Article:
Scarce knowing if we wish to go or stay,
Being too full of sleep to understand
How far the unknown transcends the what we know. Nature
Henry Wadsworth Longfellow  But, soft! what light through yonder window breaks?   3   It is the east, and Juliet is the sun.   
4   Arise, fair sun, and kill the envious moon,
  5   Who is already sick and pale with grief,   
6   That thou, her maid, art far more fair than she.
  7   Be not her maid, since she is envious;   
8   Her vestal livery is but sick and green
  9   And none but fools do wear it; cast it off.
 10   It is my lady, O, it is my love!
 11   O, that she knew she were!
 12   She speaks yet she says nothing; what of that?
 13   Her eye discourses; I will answer it.
 14 I am too bold, 'tis not to me she speaks. What form is this? Do not go gentle into that good night, A
Old age should burn and rave at close of day; B
Rage, rage against the dying of the light. A

Though wise men at their end know dark is right, A
Because their words had forked no lightning they B
Do not go gentle into that good night. A Rhyme Scheme Then, methought, the air grew denser, perfumed from an unseen censer
Swung by Seraphim whose foot-falls tinkled on the tufted floor.
`Wretch,' I cried, `thy God hath lent thee - by these angels he has sent thee
Respite - respite and nepenthe from thy memories of Lenore!
Quaff, oh quaff this kind nepenthe, and forget this lost Lenore!'
Quoth the raven, `Nevermore.'

`Prophet!' said I, `thing of evil! - prophet still, if bird or devil! -
Whether tempter sent, or whether tempest tossed thee here ashore,
Desolate yet all undaunted, on this desert land enchanted -
On this home by horror haunted - tell me truly, I implore -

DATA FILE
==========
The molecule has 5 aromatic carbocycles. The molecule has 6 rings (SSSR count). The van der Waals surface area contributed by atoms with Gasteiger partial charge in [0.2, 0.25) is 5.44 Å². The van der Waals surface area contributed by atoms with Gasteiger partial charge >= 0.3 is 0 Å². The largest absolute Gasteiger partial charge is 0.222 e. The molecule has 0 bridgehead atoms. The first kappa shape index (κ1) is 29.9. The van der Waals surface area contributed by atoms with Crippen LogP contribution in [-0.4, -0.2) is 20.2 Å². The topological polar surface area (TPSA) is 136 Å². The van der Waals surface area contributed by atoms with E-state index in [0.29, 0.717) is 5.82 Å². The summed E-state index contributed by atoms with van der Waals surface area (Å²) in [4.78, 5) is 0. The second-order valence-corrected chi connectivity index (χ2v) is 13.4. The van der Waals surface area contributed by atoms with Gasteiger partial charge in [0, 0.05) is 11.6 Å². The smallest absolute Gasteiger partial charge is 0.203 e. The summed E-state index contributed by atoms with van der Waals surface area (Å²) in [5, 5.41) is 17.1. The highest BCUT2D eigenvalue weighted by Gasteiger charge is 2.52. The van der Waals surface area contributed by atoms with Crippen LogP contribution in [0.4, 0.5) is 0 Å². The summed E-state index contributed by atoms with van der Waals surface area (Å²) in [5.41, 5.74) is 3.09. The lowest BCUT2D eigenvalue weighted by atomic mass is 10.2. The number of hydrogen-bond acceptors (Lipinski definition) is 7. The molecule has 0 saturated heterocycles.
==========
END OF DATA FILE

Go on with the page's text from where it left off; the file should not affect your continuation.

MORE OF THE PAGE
Is there - is there balm in Gilead? - tell me - tell me, I implore!'
Quoth the raven, `Nevermore.'

`Prophet!' said I, `thing of evil! - prophet still, if bird or devil!
By that Heaven that bends above us - by that God we both adore -
Tell this soul with sorrow laden if, within the distant Aidenn,
It shall clasp a sainted maiden whom the angels named Lenore -
Clasp a rare and radiant maiden, whom the angels named Lenore?'
Quoth the raven, `Nevermore.'

From “The Raven” by E.A. Poe Stanza: a group of lines in a poem.
Refrain: a phrase, line, or group of lines repeated in a poem
Couplet: two consecutive lines of poetry that rhyme Poetry Terms We are not trying to figure out what the author meant.
We are analyzing the author’s diction and imagery to interpret the meaning.
There are many correct answers, but there are WRONG answers.
What makes an answer “correct” when interpreting poetry is the evidence from
the poem itself. When we read poetry Anything that can be explained is not
poetry.—William Butler Yeats

A poem should not mean
but be. Genuine poetry can communicate
before it is understood—T.S. Eliot
(think about the woman in 451 crying…) By Ms. Diamond Poetry By Ms. Diamond POETRY Poetry
Ms. Diamond